The pandemic may have bashed economies globally, but Alfred Chuang, general partner at Race Capital, said it has created the best tech-investment climate ever.
“I think we have never seen a better time to go do a new technology company than present ever in history,” Chuang said in a pre-recorded session at DealStreetAsia’s Asia PE-VC Summit Tuesday. “There’s never been the need, the declaration of the desire to adopt technology” like the current environment, he said.
Chuang said his company is proceeding with investment plans, despite being unable to meet entrepreneurs in person.
“I think it’d be foolish for any investors not to accept we will be investing through Zoom, because this is going to be the way that we’re going to be for a long while. It could be a year or two, or maybe even longer before we go back to total normalcy,” he said. “During this time, speed is everything in investing, because obviously, prices, like tides, are rising.”
Race Capital is aiming to raise around $125 million to $150 million, Chuang said, adding the fundraising has been going “very well.” His fund plans to invest in formation stage and seed-level companies, with eight deals already completed.
Chuang co-founded BEA Systems, an enterprise software company, which was acquired by software giant Oracle for $8.5 billion in early 2008, amid the erupting Global Financial Crisis.
Part of the reason for starting Race Capital was a desire to play it forward after Warburg Pincus invested around $50 million in BEA Systems, Chuang said.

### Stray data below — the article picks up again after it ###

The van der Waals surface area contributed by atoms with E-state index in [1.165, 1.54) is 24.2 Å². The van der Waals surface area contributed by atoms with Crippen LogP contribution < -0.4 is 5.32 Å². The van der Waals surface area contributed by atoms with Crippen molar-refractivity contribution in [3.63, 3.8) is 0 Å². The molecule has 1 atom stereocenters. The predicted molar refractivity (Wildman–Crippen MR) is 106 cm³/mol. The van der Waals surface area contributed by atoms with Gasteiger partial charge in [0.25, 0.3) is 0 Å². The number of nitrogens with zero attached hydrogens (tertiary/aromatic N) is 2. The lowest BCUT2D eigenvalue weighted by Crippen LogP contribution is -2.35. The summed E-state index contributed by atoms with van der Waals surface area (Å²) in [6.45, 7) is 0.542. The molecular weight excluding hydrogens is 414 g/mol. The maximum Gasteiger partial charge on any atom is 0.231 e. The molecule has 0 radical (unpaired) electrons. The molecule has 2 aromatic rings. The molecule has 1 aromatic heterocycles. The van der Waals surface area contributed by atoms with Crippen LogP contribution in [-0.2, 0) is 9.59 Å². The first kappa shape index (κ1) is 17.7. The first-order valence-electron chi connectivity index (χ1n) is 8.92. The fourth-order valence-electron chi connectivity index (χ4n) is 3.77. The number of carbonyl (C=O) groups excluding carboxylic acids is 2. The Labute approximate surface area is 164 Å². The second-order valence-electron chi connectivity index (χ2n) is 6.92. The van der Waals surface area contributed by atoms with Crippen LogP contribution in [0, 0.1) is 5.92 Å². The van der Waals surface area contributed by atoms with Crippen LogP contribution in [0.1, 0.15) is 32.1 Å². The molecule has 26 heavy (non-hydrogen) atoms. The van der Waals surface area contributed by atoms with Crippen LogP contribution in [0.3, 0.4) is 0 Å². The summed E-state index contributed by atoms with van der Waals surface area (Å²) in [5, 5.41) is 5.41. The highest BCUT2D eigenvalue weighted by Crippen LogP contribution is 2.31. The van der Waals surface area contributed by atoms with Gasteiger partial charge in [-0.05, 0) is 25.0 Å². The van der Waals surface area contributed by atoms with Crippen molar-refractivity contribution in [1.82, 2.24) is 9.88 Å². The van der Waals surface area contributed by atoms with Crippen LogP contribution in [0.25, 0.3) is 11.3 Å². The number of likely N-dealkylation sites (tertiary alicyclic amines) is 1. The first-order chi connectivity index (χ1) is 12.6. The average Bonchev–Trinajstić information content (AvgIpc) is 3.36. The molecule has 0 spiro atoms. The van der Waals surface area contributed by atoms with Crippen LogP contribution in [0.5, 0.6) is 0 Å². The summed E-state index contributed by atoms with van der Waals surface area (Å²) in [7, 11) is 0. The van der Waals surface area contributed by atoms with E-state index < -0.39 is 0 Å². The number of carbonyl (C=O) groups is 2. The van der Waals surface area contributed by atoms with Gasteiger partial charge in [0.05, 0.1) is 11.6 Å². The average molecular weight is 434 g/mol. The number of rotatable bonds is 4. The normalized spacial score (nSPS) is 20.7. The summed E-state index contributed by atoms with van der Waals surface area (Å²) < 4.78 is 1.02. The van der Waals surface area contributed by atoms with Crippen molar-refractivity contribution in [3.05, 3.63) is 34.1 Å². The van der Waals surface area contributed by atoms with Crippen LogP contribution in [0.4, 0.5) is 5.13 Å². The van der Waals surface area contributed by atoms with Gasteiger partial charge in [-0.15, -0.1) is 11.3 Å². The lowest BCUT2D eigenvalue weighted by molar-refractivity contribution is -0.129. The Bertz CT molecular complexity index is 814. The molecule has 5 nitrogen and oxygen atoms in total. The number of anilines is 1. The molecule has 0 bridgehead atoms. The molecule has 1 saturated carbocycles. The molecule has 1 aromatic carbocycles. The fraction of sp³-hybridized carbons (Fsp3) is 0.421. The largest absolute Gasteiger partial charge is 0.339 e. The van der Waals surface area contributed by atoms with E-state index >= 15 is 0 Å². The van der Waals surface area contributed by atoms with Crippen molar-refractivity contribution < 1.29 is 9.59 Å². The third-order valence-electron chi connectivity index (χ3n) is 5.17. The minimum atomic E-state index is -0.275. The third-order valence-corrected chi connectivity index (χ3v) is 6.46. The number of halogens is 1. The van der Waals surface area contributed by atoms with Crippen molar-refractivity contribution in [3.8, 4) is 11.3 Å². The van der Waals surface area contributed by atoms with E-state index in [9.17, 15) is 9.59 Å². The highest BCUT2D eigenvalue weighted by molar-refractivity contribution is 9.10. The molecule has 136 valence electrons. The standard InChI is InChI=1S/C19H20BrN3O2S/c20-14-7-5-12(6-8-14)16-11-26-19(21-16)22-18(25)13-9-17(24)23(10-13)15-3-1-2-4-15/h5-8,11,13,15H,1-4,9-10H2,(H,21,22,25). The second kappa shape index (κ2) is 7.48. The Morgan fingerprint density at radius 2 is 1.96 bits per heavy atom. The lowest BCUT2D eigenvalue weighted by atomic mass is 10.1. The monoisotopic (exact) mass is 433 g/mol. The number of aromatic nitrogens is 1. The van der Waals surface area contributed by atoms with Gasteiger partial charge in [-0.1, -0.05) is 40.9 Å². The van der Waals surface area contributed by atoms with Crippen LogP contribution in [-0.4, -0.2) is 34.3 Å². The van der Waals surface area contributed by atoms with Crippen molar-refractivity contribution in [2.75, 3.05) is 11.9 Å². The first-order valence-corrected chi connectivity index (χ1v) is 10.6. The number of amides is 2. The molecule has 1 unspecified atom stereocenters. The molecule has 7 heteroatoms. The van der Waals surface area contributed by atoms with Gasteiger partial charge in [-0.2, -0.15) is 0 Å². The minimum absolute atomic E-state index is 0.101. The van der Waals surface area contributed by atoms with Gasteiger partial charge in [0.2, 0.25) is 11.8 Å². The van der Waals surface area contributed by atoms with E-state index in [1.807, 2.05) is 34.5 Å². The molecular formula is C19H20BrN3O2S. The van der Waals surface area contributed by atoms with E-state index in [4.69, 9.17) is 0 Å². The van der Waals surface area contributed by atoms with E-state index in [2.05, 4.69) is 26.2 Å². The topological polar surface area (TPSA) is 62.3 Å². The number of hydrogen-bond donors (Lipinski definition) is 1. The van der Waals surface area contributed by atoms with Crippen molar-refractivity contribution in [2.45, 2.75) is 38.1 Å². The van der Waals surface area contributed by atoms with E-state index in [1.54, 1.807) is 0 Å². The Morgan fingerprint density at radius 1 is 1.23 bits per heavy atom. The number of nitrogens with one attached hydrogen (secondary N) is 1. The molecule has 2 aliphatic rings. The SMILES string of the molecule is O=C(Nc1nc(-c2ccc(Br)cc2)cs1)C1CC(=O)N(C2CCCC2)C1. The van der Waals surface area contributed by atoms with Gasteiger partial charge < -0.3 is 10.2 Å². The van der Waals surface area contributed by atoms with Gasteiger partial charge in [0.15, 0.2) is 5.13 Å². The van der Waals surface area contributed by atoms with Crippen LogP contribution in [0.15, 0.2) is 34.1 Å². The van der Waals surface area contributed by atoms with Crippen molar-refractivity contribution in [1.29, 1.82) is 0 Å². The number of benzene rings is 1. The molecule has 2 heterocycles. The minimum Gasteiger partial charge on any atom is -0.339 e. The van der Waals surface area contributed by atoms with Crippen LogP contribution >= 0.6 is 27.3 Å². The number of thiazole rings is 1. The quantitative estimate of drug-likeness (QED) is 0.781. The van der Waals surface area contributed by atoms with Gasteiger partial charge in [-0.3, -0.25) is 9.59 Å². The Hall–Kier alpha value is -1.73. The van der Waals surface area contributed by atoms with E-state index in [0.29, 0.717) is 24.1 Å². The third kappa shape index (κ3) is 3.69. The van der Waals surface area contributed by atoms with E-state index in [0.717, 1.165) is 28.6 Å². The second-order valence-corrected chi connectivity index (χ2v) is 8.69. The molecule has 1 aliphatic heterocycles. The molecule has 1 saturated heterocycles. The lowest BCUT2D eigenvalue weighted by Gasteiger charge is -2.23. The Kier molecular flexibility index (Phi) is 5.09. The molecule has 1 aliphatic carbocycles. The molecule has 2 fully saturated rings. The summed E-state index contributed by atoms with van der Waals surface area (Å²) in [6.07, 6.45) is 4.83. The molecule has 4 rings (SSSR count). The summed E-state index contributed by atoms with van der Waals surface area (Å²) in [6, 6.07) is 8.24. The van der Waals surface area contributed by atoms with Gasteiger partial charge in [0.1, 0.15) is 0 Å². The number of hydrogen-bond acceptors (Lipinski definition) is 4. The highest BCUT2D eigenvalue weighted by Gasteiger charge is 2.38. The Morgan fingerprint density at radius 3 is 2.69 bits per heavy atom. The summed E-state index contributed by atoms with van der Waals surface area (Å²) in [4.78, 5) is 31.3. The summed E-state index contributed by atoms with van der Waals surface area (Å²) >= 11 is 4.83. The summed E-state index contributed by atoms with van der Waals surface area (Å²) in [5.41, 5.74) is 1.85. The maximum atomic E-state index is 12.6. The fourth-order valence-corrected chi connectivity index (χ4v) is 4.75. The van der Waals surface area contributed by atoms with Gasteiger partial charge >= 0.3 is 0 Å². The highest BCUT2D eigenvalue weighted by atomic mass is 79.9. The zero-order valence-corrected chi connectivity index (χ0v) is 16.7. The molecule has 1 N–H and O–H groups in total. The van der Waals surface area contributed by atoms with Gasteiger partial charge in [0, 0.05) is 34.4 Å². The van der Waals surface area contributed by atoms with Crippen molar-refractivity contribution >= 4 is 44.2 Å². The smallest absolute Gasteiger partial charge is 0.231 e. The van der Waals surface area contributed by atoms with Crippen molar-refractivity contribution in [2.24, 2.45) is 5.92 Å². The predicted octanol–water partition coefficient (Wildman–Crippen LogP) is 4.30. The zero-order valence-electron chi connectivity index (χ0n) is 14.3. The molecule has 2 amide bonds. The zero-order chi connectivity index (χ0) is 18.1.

He said he and his partners have spoken with more than 370 companies since the pandemic started.
While Race Capital generally invests in US-based companies, it is also willing to look at other geographies.
Chuang noted that the pandemic has allowed all companies to decentralize their employees and operations.
“It really doesn’t matter what you, where you are anymore,” Chuang said. “If you created the company from scratch, they’re fully decentralized. Having someone in Singapore, someone in Hong Kong, someone in London, or someone in Budapest, and someone in San Francisco, if they can figure out how to really manage the company culturally and procedurally, it can do magic.”
On the trend of large US tech companies investing in Southeast Asia’s startups, he said it was “only logical.”
Recently, Google has invested in Indonesian e-commerce company Tokopedia and in ride-hailing unicorn Gojek. Facebook, PayPal and Vis have also invested in Gojek – as have Chinese tech giants Tencent and JD.com. Microsoft has invested in another Indonesian e-commerce company Bukalapak.
Apart from Gojek and Tokopedia, Google has also forged partnerships with Southeast Asia’s largest online travel app Traveloka and e-commerce giant Bukalapak.
“When you have exploited the market a lot, you either put new products into those existing markets, so your channel can sell those other products, or you have to go to other markets,” Chuang said. “The easiest way to get in these markets is not to fight the locals, so partnership and investment in a local e-commerce up-rising company is super-critical.”
Eventually, local companies will likely be acquired by the tech giants, or the tech giants will squeeze into those markets and compete with them, he said.
Chuang advised that local companies avoid competing with the US tech giants, such as Facebook, because it involves “reinventing the wheel,” and struggling to build up the scale of users.
“However, things that you pluck on top or on the side or reinvention of those technologies is super critical,” he noted.
He added, however, that he expected new dominant tech players to emerge ahead, noting that 10 years ago, Facebook didn’t exist and that the big tech names were IBM, Intel and HP.
“We haven’t seen that one company from India, or maybe from Singapore, that’s going to be the next world giant, but I’m going to bet we’ll experience it in our lifetime,” Chuang said.